OCZ has just launched the Vertex 450 SATA III solid state drive series. This drive will be replacing the Vertex 4 and will feature OCZ’s own Indilinx Barefoot 3 M10 controller. The drive boasts read and write speeds of 540 MB/s and 530 MB/s respectively and a 4K random write performance of up to 90,000 IOPS. The drive is also 7mm thin so it can fit in your Ultrabook.
Innodisk has announced the world’s first industrial embedded SATA nanoSSD. Since we know for a fact that that single chip SSDs run at a much more freely pace than their corresponding items. It measures (0.63×0.79) in size and takes just 1W of maximum power but still can read at a speed of 480MB/s and further and writes at 175MB/s. It is one of those SSDs that can supposedly pack desktop-class storage into any type of Smartphone and tablets. Still uncertain whether where and when will see this drive in a complete form.
Other World Computing has just announced the Envoy Pro EX ultra-portable solid state drive. This portable drive is small enough to fit in your pocket and is made of anodized aluminum so it goes great with both Macs and PCs. The drive uses a USB 3.0 connection for both power and data transfer. Inside you have OWC’s own SandForce Driven OWC Aura Pro 6G SSD and you can expect speeds of up to 436 MB/s.
ASUS is readying their first enthusiast solid state drive, the ROG RAIDR. The RAIDR is a PCI-Express solid state drive that uses two SandForce SF2281 driven SSD drives stripped in a RAID 0 configuration. Each solid state drive uses 19 nm MLC flash NAND chips. A few photos of the drive and spec sheets were posted on SweClockers. The drives both sport a pretty cool EMI shield and backplate.
Silicon Power has released a new solid state drive series known as the Velox V50. These drives are SATA 6GB/s drives and come in 4 different capacities: 32 GB, 64 GB, 129 GB and 256 GB. Using “the latest controller technology” these drives have rated speeds of 530 MB/s read and 200 MB/s write, although it is not clear exactly which controller these new drives are using. The drives do sport MLC NAND flash.
It looks like OCZ is readying their Vertex 5 solid state drive. This would of course be the successor to the very popular Vertex 4 drive. With its release it should become the new flagship product for the company. The Vertex 5 line is said to be comprised of 128 GB, 256 GB and 512 GB models and will launch towards the end of May 2013.
Crucial has now started shipping their new M500 Series solid state drives. These drives use Micron 20 nm MLC NAND flash combined with a Marvell controller. The M500 series will be available in 2.5-inch (7mm with 9mm bracket), mSATA and NGFF M.2 form factors. All three drives use SATA 6GB/s connectivity and are available in 120 GB, 240 GB, and 480 GB capacities. The 2.5-inch SATA model also has a 960 GB “terabyte-class” model.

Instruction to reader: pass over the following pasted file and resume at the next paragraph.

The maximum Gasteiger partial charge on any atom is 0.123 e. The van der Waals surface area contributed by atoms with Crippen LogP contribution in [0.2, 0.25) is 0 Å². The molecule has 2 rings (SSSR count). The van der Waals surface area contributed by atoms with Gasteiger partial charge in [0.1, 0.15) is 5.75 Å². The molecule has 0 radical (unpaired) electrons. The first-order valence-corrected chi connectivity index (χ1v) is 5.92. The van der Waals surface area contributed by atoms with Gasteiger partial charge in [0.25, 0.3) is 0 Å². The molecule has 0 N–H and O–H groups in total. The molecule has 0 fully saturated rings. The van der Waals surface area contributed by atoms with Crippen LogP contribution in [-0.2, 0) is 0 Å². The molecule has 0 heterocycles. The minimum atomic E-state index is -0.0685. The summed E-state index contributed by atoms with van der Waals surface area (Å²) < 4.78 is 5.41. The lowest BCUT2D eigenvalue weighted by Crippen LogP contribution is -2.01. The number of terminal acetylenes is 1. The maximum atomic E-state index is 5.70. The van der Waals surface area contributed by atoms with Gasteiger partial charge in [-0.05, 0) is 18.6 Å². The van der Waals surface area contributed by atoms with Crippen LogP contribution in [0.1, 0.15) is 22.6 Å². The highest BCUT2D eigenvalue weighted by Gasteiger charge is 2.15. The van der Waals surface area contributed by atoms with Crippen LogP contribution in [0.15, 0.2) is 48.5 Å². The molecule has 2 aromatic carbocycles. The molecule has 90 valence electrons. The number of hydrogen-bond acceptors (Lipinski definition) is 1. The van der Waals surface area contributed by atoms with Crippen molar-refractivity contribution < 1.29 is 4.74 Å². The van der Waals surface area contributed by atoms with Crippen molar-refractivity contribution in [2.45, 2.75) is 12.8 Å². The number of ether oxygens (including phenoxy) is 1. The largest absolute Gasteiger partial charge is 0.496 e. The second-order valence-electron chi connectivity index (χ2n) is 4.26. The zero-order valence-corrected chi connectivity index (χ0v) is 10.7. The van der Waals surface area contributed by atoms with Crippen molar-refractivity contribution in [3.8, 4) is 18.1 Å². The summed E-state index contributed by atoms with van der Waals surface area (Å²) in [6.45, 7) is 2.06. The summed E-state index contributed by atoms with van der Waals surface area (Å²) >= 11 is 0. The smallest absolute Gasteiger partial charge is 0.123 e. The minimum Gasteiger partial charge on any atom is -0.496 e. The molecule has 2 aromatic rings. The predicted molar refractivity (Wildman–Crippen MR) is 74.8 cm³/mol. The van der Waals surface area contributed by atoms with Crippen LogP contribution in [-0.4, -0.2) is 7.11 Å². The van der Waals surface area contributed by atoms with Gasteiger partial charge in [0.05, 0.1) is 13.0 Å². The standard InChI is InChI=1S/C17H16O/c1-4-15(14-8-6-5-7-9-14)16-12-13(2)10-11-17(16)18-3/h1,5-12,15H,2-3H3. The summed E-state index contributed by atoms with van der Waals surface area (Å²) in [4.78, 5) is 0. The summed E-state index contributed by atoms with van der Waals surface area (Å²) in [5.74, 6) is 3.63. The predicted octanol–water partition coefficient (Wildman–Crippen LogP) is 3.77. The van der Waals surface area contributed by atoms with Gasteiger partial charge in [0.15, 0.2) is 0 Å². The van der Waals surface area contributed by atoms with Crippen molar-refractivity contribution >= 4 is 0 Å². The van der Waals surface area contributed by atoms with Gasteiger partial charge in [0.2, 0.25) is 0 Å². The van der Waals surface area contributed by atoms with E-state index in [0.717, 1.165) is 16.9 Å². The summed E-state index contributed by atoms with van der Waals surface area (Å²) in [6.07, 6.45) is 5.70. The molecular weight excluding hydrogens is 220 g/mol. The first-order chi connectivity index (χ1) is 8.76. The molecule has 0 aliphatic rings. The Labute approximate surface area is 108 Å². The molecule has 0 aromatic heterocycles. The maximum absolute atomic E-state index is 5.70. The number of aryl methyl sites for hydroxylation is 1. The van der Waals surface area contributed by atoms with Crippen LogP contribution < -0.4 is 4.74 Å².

ADATA is moving their solid state drive business into the enterprise segment with their first enterprise-grade solid state drive, the SX1000L. This drive is made to last a long time as it employs static wear-leveling technology to maximize device mean time between failures (MTBF) to 1,500,000 hours. The drive is a standard 2.5-inch drive and has read and write speeds of 560MB/s and 340MB/s respectively.
Samsung is a very large player in the solid state drive market, but you may not have known. This is because they sell their drives in bulk to companies like Apple to use in their products. That is why they are not an known in the consumer or enthusiast market. In fact Samsung is the largest producer of flash memory in the world. One thing that is great about Samsung solid state drives is that everything inside is made by Samsung, the NAND, controller and DRAM cache. This makes it very easy for Samsung to correct issues or fix problems because everything is done in-house. We saw this on Samsung’s 830 Series solid state drive and the big difference between the 830 and 840 is that the 840 Series uses TLC NAND chips instead of MLC. We will get to the difference in just a bit. The controller on the 840 Series has also been updated. The 120GB version we are testing today has read and write speeds of 530MB/s and 130MB/s respectively so it sort of fits into the entry-level segment. Let’s take a look…
Last week we showed you Plextor’s TLC NAND-based 2.5-inch drive they were showing off at CeBIT. Plextor also had a next generation from factor (NGFF) TLC NAND-based drive on display. We have seen a lot of NGFF drives at CES. They are small 42 x 22mm modules with a PCI-Express 2.0 interface. They are designed for use in next generation Ultrabooks. Plextor will be selling these drives in 128GB and 256GB capacities.